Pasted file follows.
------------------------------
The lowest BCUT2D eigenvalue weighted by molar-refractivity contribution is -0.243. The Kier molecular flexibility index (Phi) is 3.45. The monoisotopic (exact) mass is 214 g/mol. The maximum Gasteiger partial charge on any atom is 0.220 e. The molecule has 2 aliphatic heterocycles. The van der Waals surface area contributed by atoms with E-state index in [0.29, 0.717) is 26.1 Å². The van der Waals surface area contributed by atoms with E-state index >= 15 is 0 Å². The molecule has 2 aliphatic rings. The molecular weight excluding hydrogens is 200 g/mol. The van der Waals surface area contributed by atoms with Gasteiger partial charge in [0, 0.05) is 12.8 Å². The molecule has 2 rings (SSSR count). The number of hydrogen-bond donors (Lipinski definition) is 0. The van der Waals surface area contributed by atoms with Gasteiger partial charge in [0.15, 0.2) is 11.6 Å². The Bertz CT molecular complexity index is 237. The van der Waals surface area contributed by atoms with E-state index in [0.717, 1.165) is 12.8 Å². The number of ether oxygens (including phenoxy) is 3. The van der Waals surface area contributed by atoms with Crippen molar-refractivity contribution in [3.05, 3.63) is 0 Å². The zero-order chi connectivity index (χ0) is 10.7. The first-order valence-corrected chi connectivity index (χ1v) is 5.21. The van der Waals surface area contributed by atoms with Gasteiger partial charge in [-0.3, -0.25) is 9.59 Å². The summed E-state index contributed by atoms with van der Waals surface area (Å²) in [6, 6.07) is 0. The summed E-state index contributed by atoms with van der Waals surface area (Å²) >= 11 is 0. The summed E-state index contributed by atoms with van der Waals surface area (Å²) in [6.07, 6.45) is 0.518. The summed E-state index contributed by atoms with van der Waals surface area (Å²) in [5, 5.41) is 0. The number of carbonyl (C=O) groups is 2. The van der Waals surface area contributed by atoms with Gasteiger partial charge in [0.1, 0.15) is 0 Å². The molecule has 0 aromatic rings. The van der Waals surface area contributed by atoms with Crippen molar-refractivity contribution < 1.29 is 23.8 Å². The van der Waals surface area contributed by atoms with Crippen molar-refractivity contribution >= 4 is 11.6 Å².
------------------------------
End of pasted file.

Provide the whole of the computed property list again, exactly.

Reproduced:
The lowest BCUT2D eigenvalue weighted by molar-refractivity contribution is -0.243. The Kier molecular flexibility index (Phi) is 3.45. The monoisotopic (exact) mass is 214 g/mol. The maximum Gasteiger partial charge on any atom is 0.220 e. The molecule has 2 aliphatic heterocycles. The van der Waals surface area contributed by atoms with E-state index in [0.29, 0.717) is 26.1 Å². The van der Waals surface area contributed by atoms with E-state index >= 15 is 0 Å². The molecule has 2 aliphatic rings. The molecular weight excluding hydrogens is 200 g/mol. The van der Waals surface area contributed by atoms with Gasteiger partial charge in [0, 0.05) is 12.8 Å². The molecule has 2 rings (SSSR count). The number of hydrogen-bond donors (Lipinski definition) is 0. The van der Waals surface area contributed by atoms with Gasteiger partial charge in [0.15, 0.2) is 11.6 Å². The Bertz CT molecular complexity index is 237. The van der Waals surface area contributed by atoms with E-state index in [0.717, 1.165) is 12.8 Å². The number of ether oxygens (including phenoxy) is 3. The van der Waals surface area contributed by atoms with Crippen molar-refractivity contribution in [3.05, 3.63) is 0 Å². The zero-order chi connectivity index (χ0) is 10.7. The first-order valence-corrected chi connectivity index (χ1v) is 5.21. The van der Waals surface area contributed by atoms with Gasteiger partial charge in [-0.3, -0.25) is 9.59 Å². The summed E-state index contributed by atoms with van der Waals surface area (Å²) in [6, 6.07) is 0. The summed E-state index contributed by atoms with van der Waals surface area (Å²) >= 11 is 0. The summed E-state index contributed by atoms with van der Waals surface area (Å²) in [6.07, 6.45) is 0.518. The summed E-state index contributed by atoms with van der Waals surface area (Å²) in [5, 5.41) is 0. The number of carbonyl (C=O) groups is 2. The van der Waals surface area contributed by atoms with Gasteiger partial charge in [0.1, 0.15) is 0 Å². The molecule has 0 aromatic rings. The van der Waals surface area contributed by atoms with Crippen molar-refractivity contribution < 1.29 is 23.8 Å². The van der Waals surface area contributed by atoms with Crippen molar-refractivity contribution >= 4 is 11.6 Å².